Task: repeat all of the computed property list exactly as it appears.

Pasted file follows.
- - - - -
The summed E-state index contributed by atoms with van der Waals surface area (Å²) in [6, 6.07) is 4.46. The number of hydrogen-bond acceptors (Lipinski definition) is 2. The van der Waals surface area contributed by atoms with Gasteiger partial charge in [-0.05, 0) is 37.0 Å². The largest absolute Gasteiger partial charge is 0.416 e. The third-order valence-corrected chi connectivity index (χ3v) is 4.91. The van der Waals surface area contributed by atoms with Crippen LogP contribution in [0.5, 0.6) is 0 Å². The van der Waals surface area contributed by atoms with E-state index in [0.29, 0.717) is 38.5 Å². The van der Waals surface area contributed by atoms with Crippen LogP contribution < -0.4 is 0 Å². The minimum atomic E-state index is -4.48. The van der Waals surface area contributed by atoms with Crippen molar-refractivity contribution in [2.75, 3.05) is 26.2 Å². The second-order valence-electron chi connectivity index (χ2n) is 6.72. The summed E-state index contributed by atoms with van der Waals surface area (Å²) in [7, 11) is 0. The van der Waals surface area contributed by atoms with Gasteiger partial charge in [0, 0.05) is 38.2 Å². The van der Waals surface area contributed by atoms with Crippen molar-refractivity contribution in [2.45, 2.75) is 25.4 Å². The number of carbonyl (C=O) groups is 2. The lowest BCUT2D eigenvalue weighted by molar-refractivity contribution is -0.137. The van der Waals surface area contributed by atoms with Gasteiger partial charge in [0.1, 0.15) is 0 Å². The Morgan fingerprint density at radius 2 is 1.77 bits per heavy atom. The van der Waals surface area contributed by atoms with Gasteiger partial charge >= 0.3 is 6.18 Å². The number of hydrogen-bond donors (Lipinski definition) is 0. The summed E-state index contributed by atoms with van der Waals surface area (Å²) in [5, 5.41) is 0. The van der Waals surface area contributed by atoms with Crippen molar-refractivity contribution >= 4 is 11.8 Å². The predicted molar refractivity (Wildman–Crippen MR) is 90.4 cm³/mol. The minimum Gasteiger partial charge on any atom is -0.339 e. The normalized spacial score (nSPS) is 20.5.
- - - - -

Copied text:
The summed E-state index contributed by atoms with van der Waals surface area (Å²) in [6, 6.07) is 4.46. The number of hydrogen-bond acceptors (Lipinski definition) is 2. The van der Waals surface area contributed by atoms with Gasteiger partial charge in [-0.05, 0) is 37.0 Å². The largest absolute Gasteiger partial charge is 0.416 e. The third-order valence-corrected chi connectivity index (χ3v) is 4.91. The van der Waals surface area contributed by atoms with Crippen LogP contribution in [0.5, 0.6) is 0 Å². The van der Waals surface area contributed by atoms with E-state index in [0.29, 0.717) is 38.5 Å². The van der Waals surface area contributed by atoms with Crippen LogP contribution < -0.4 is 0 Å². The minimum atomic E-state index is -4.48. The van der Waals surface area contributed by atoms with Crippen molar-refractivity contribution in [2.75, 3.05) is 26.2 Å². The second-order valence-electron chi connectivity index (χ2n) is 6.72. The summed E-state index contributed by atoms with van der Waals surface area (Å²) in [7, 11) is 0. The van der Waals surface area contributed by atoms with Gasteiger partial charge in [0, 0.05) is 38.2 Å². The van der Waals surface area contributed by atoms with Crippen molar-refractivity contribution in [2.45, 2.75) is 25.4 Å². The number of carbonyl (C=O) groups is 2. The lowest BCUT2D eigenvalue weighted by molar-refractivity contribution is -0.137. The van der Waals surface area contributed by atoms with Gasteiger partial charge in [0.1, 0.15) is 0 Å². The Morgan fingerprint density at radius 2 is 1.77 bits per heavy atom. The van der Waals surface area contributed by atoms with Gasteiger partial charge >= 0.3 is 6.18 Å². The number of hydrogen-bond donors (Lipinski definition) is 0. The summed E-state index contributed by atoms with van der Waals surface area (Å²) in [5, 5.41) is 0. The van der Waals surface area contributed by atoms with Crippen molar-refractivity contribution >= 4 is 11.8 Å². The predicted molar refractivity (Wildman–Crippen MR) is 90.4 cm³/mol. The minimum Gasteiger partial charge on any atom is -0.339 e. The normalized spacial score (nSPS) is 20.5.